UF Shelter Medicine grads working for animals at home and around the globe

Published: November 15th, 2017

Category: Blog, Featured, News

Four recent grads of the Maddie’s Shelter Medicine Program at UF are making a difference for animals from Florida to Texas to Kenya!

Dr. Patricia Diskant found her niche at the Humane Society of the Treasure Coast in Palm City, Florida. “I absolutely love my job  and getting to put my shelter medicine training to work,” she said. “I keep the ASV guidelines in my bag as a reference, and enjoy sharing solutions to problems that I have seen prior in the program from other shelters. I feel that having been so involved in the Maddie’s Shelter Medicine Program thoroughly prepared me for real world experiences, and I look forward to growing with this expanding field of medicine!”

That doesn’t mean she doesn’t miss UF, of course. She also said she’s “loving the real world but miss being at the place I’ve called home for so long.”

Grads

Dr. Adrian Knowles (pictured in the right rear of the photo above) and Dr. Molly Chauhan (in the left front) are two new alumni hired by Emancipet, a nonprofit headquartered in Texas and serving six communities. Their mission is “to make high-quality spay/neuter and veterinary care affordable and accessible to all pet owners. [They] manage an expanding national network of high-quality, low-cost clinics; offer customized training and consulting programs to animal welfare organizations nationwide; and advocate for strategies and public policy that improve the lives of pets in under-served communities.”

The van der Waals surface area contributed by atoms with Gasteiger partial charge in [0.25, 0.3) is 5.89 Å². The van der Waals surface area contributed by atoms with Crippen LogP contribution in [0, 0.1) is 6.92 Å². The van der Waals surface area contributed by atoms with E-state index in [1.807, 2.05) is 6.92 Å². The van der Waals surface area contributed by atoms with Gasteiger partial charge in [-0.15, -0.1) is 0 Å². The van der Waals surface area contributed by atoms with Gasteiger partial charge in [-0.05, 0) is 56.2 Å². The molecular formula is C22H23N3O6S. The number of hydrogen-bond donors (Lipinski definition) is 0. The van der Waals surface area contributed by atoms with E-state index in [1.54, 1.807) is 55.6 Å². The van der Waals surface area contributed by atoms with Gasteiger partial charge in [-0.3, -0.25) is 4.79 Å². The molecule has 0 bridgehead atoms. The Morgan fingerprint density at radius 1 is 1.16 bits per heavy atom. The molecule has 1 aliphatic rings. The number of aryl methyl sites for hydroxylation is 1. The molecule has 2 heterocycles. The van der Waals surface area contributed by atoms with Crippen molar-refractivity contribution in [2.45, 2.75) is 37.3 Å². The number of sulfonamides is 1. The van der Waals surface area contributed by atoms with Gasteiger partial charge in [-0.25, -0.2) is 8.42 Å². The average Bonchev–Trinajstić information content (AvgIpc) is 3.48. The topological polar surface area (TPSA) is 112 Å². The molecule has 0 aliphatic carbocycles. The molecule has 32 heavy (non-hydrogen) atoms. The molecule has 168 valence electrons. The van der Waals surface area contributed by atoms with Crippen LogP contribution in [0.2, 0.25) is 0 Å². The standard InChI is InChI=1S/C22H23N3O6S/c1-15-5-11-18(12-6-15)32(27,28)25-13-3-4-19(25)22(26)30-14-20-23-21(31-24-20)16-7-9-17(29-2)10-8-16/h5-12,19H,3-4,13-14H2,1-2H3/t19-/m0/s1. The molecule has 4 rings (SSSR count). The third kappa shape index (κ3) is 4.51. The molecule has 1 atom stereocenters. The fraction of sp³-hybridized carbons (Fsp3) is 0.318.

Emancipet has spayed or neutered almost a quarter million cats and dogs, and last year cared for more than 100,000 pets. “The surgery skills I gained during school give me a leg up as I start my first few weeks as a spay/neuter surgeon with Emancipet,” said Dr. Knowles.

Dr. Megan L. Sullivan (pictured above) is working at the Kenya SPCA in Africa, and managed her first parvo outbreak shortly after starting her new job.

“I have been using my shelter medicine training at the KSPCA in Kenya,” she said. “I have not only been able to practice my surgical techniques with flank spays and various other surgeries, but have also had a ton of experience with population management, parasite control (on/in the animals and environmental) and behavior assessments. I have also been trying to persuade them of the benefits of pediatric spay/neuter, but it will take time to change their routines. It has been such a blast to practice here and see all of the different diseases that are not prevalent in the US (babesia and TVT to name a few). Thank you for the wonderful training. I could not have done any of this without all of your amazing help and the experiences I have gotten through the certificate!”